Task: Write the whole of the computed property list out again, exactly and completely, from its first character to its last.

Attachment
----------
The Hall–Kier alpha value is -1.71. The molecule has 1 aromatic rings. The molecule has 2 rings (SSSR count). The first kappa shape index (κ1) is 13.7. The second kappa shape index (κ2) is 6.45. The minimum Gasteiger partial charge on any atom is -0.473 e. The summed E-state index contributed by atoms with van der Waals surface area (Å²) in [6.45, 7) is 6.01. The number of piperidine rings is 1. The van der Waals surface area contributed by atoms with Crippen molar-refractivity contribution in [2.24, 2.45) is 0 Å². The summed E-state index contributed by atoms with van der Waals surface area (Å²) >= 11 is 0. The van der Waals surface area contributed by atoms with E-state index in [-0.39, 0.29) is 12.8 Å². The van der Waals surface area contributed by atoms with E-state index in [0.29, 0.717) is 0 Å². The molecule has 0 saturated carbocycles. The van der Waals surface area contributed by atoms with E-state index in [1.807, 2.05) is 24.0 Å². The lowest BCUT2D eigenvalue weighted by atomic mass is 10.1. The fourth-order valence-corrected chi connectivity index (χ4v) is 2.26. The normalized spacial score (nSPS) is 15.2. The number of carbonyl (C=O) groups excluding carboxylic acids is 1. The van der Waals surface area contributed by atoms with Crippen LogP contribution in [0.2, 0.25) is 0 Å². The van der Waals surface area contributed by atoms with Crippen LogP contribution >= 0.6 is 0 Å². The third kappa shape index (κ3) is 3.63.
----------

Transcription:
The Hall–Kier alpha value is -1.71. The molecule has 1 aromatic rings. The molecule has 2 rings (SSSR count). The first kappa shape index (κ1) is 13.7. The second kappa shape index (κ2) is 6.45. The minimum Gasteiger partial charge on any atom is -0.473 e. The summed E-state index contributed by atoms with van der Waals surface area (Å²) in [6.45, 7) is 6.01. The number of piperidine rings is 1. The van der Waals surface area contributed by atoms with Crippen molar-refractivity contribution in [2.24, 2.45) is 0 Å². The summed E-state index contributed by atoms with van der Waals surface area (Å²) >= 11 is 0. The van der Waals surface area contributed by atoms with E-state index in [-0.39, 0.29) is 12.8 Å². The van der Waals surface area contributed by atoms with E-state index in [0.29, 0.717) is 0 Å². The molecule has 0 saturated carbocycles. The van der Waals surface area contributed by atoms with E-state index in [1.807, 2.05) is 24.0 Å². The lowest BCUT2D eigenvalue weighted by atomic mass is 10.1. The fourth-order valence-corrected chi connectivity index (χ4v) is 2.26. The normalized spacial score (nSPS) is 15.2. The number of carbonyl (C=O) groups excluding carboxylic acids is 1. The van der Waals surface area contributed by atoms with Crippen LogP contribution in [0.2, 0.25) is 0 Å². The van der Waals surface area contributed by atoms with Crippen LogP contribution >= 0.6 is 0 Å². The third kappa shape index (κ3) is 3.63.